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Haiti: A social minefield

People demand the resignation of the president upon the socioeconomic crisis. About 52 people were killed in police crackdowns.

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The mobilizations began on February 7 with the Haitian population fed up with the corruption of Jovenel Moïse’s government and the high cost of living. The protesters demand the resignation of the president and his prime minister, an immediate national dialogue to establish a transitional government, and a call for a Constituent Assembly.

They also demand the prosecution of those responsible for the embezzlement of 3,800 million dollars (a sum that arrived from Venezuela, within the framework of the Petrocaribe energy integration platform), originally destined to the development of social and energy infrastructures for alleviating the serious social situation the country is going through.

The lack of fuel, due to the unpaid debt of the State with the company that monopolizes its import, has had an impact on the increase in the cost of living for Haitians, with a devaluation of the local currency and a strong inflation in its economy.

One week after the non-violent demonstrations began, around 52 people have been killed by the crackdown of the National Police, in which soldiers of the United Nations Mission for the Support of Justice in Haiti (MINUJUSTH) have also been involved, according to opposition parties and social movements. There are also about 47 injured and between 200 and 300 arrested.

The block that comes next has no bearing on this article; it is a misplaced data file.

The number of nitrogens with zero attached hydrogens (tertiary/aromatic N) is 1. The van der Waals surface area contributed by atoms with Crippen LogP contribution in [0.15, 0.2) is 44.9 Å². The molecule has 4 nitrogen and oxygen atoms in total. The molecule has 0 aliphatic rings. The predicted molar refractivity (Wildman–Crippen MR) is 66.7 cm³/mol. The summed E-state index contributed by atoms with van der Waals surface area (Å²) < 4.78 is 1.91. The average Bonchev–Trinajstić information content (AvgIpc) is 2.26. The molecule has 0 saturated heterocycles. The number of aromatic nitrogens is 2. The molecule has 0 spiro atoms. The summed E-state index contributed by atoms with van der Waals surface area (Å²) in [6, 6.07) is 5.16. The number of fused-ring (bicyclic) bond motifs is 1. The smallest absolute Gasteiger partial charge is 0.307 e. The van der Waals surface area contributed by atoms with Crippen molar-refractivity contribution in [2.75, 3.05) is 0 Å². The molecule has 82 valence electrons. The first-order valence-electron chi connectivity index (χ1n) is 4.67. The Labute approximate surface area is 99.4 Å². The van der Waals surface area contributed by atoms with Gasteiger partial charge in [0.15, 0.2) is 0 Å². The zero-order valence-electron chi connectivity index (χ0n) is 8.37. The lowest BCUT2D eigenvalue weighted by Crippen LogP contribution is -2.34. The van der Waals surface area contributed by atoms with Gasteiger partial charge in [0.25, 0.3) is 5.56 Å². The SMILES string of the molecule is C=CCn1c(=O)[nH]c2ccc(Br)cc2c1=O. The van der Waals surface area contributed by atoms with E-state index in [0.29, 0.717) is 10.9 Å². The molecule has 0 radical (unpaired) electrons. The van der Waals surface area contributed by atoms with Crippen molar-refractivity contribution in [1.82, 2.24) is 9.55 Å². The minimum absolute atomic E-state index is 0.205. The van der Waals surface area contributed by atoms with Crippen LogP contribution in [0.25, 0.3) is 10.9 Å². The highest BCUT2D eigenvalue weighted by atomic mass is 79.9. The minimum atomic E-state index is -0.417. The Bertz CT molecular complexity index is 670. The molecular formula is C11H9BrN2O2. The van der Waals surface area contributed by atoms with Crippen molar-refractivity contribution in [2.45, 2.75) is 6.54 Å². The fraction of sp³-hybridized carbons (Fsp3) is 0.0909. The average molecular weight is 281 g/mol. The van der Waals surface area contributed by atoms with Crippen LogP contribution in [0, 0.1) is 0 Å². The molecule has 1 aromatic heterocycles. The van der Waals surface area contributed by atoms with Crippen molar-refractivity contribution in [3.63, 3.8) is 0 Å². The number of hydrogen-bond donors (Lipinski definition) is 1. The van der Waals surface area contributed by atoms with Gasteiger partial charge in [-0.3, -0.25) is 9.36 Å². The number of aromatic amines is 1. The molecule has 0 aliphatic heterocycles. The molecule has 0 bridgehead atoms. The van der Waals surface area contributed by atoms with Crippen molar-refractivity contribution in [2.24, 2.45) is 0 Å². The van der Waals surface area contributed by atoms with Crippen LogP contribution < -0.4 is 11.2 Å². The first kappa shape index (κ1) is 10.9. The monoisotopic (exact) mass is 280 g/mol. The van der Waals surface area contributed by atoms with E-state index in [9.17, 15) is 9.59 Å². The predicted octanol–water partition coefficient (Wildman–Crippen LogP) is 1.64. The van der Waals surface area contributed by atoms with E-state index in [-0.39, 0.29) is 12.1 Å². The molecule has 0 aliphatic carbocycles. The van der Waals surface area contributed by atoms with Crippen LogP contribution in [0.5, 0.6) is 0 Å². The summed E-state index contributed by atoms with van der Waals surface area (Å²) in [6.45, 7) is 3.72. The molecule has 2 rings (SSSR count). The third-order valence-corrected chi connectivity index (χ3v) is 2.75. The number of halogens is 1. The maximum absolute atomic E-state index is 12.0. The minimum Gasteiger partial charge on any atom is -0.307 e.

For now, Moïse remains in his presidential office and has received the support of the Core Group (made up of the deputy special representative of the Secretary General of the United Nations, the ambassadors of Germany, Brazil, Canada, Spain, the United States, France, and representatives of Spain, of the European Union and of the Organization of American States-OAS), which celebrated the actions of the repressive forces.

From Haiti, Lautaro Rivara, sociologist, communicator and member of the Dessalines Brigade of Solidarity with Haiti, sent a special report for Real World Radio.

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